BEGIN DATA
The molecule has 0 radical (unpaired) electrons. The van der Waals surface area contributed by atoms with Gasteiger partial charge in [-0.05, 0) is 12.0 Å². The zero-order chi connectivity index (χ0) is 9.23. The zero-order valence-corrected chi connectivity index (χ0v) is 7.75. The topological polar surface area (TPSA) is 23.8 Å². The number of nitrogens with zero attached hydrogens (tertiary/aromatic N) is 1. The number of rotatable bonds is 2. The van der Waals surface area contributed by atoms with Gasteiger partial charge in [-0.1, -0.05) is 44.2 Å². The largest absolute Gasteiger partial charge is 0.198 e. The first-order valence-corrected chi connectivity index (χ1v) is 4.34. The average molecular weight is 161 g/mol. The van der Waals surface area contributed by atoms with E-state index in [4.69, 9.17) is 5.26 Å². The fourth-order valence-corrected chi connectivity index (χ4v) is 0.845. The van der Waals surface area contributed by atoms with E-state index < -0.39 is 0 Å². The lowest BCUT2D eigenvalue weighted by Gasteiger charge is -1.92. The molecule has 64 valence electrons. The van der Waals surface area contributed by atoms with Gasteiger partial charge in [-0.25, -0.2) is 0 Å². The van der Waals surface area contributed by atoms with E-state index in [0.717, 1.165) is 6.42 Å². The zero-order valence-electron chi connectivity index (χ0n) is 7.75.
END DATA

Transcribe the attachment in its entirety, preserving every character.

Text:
The molecule has 0 radical (unpaired) electrons. The van der Waals surface area contributed by atoms with Gasteiger partial charge in [-0.05, 0) is 12.0 Å². The zero-order chi connectivity index (χ0) is 9.23. The zero-order valence-corrected chi connectivity index (χ0v) is 7.75. The topological polar surface area (TPSA) is 23.8 Å². The number of nitrogens with zero attached hydrogens (tertiary/aromatic N) is 1. The number of rotatable bonds is 2. The van der Waals surface area contributed by atoms with Gasteiger partial charge in [-0.1, -0.05) is 44.2 Å². The largest absolute Gasteiger partial charge is 0.198 e. The first-order valence-corrected chi connectivity index (χ1v) is 4.34. The average molecular weight is 161 g/mol. The van der Waals surface area contributed by atoms with E-state index in [4.69, 9.17) is 5.26 Å². The fourth-order valence-corrected chi connectivity index (χ4v) is 0.845. The van der Waals surface area contributed by atoms with E-state index < -0.39 is 0 Å². The lowest BCUT2D eigenvalue weighted by Gasteiger charge is -1.92. The molecule has 64 valence electrons. The van der Waals surface area contributed by atoms with Gasteiger partial charge in [-0.25, -0.2) is 0 Å². The van der Waals surface area contributed by atoms with E-state index in [0.717, 1.165) is 6.42 Å². The zero-order valence-electron chi connectivity index (χ0n) is 7.75.